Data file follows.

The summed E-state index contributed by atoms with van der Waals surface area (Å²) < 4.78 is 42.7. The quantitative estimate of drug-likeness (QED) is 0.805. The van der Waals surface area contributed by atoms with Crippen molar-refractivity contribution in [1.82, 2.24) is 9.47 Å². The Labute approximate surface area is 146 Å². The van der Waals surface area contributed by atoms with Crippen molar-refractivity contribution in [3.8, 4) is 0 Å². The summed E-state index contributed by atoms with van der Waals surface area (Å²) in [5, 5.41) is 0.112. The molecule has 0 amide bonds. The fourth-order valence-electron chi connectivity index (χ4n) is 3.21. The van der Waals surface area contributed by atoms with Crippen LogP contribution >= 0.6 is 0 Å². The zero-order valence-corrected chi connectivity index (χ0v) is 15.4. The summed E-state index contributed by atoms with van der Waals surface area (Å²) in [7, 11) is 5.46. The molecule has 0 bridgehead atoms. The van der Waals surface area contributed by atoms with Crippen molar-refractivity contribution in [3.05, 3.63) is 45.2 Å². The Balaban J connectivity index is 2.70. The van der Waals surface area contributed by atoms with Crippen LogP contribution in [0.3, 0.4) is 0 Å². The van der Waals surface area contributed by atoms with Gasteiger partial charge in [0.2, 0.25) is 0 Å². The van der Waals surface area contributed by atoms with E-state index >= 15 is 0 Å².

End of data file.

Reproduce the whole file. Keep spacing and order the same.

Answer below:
The summed E-state index contributed by atoms with van der Waals surface area (Å²) < 4.78 is 42.7. The quantitative estimate of drug-likeness (QED) is 0.805. The van der Waals surface area contributed by atoms with Crippen molar-refractivity contribution in [1.82, 2.24) is 9.47 Å². The Labute approximate surface area is 146 Å². The van der Waals surface area contributed by atoms with Crippen molar-refractivity contribution in [3.8, 4) is 0 Å². The summed E-state index contributed by atoms with van der Waals surface area (Å²) in [5, 5.41) is 0.112. The molecule has 0 amide bonds. The fourth-order valence-electron chi connectivity index (χ4n) is 3.21. The van der Waals surface area contributed by atoms with Crippen LogP contribution >= 0.6 is 0 Å². The zero-order valence-corrected chi connectivity index (χ0v) is 15.4. The summed E-state index contributed by atoms with van der Waals surface area (Å²) in [7, 11) is 5.46. The molecule has 0 bridgehead atoms. The van der Waals surface area contributed by atoms with Crippen molar-refractivity contribution in [3.05, 3.63) is 45.2 Å². The Balaban J connectivity index is 2.70. The van der Waals surface area contributed by atoms with Crippen LogP contribution in [0.3, 0.4) is 0 Å². The van der Waals surface area contributed by atoms with Gasteiger partial charge in [0.2, 0.25) is 0 Å². The van der Waals surface area contributed by atoms with E-state index >= 15 is 0 Å².